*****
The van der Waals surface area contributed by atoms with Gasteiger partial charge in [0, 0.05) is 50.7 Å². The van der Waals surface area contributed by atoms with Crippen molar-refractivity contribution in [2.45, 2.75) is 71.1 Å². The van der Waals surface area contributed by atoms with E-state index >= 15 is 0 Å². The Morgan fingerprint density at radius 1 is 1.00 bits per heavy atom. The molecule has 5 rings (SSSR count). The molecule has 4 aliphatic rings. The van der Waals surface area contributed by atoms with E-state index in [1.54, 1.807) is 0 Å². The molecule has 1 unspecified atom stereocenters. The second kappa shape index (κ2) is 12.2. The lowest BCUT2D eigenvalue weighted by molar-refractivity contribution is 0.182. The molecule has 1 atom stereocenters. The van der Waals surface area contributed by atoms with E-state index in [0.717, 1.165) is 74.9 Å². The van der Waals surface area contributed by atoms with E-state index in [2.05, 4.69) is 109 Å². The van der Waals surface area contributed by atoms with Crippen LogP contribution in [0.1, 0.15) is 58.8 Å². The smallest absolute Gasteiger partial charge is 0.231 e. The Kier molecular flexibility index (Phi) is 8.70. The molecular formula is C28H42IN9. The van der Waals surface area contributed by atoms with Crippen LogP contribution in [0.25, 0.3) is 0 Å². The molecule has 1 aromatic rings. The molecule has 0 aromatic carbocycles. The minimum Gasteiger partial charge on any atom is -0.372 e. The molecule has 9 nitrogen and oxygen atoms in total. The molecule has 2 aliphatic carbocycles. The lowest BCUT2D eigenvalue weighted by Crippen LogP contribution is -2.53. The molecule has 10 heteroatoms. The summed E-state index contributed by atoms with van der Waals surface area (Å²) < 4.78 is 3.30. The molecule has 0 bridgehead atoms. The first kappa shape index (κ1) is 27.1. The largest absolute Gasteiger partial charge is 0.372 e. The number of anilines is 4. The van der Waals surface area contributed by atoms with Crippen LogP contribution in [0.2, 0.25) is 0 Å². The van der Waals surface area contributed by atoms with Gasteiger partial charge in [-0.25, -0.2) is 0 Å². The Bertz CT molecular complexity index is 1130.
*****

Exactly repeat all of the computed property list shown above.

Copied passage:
The van der Waals surface area contributed by atoms with Gasteiger partial charge in [0, 0.05) is 50.7 Å². The van der Waals surface area contributed by atoms with Crippen molar-refractivity contribution in [2.45, 2.75) is 71.1 Å². The van der Waals surface area contributed by atoms with E-state index >= 15 is 0 Å². The Morgan fingerprint density at radius 1 is 1.00 bits per heavy atom. The molecule has 5 rings (SSSR count). The molecule has 4 aliphatic rings. The van der Waals surface area contributed by atoms with E-state index in [1.54, 1.807) is 0 Å². The molecule has 1 unspecified atom stereocenters. The second kappa shape index (κ2) is 12.2. The lowest BCUT2D eigenvalue weighted by molar-refractivity contribution is 0.182. The molecule has 1 atom stereocenters. The van der Waals surface area contributed by atoms with E-state index in [0.717, 1.165) is 74.9 Å². The van der Waals surface area contributed by atoms with E-state index in [2.05, 4.69) is 109 Å². The van der Waals surface area contributed by atoms with Crippen LogP contribution in [0.1, 0.15) is 58.8 Å². The smallest absolute Gasteiger partial charge is 0.231 e. The Kier molecular flexibility index (Phi) is 8.70. The molecular formula is C28H42IN9. The van der Waals surface area contributed by atoms with Crippen LogP contribution in [0.25, 0.3) is 0 Å². The molecule has 1 aromatic rings. The molecule has 0 aromatic carbocycles. The minimum Gasteiger partial charge on any atom is -0.372 e. The molecule has 9 nitrogen and oxygen atoms in total. The molecule has 2 aliphatic carbocycles. The lowest BCUT2D eigenvalue weighted by Crippen LogP contribution is -2.53. The molecule has 10 heteroatoms. The summed E-state index contributed by atoms with van der Waals surface area (Å²) < 4.78 is 3.30. The molecule has 0 bridgehead atoms. The first kappa shape index (κ1) is 27.1. The largest absolute Gasteiger partial charge is 0.372 e. The number of anilines is 4. The van der Waals surface area contributed by atoms with Crippen LogP contribution in [0.2, 0.25) is 0 Å². The van der Waals surface area contributed by atoms with Gasteiger partial charge in [-0.25, -0.2) is 0 Å². The Bertz CT molecular complexity index is 1130.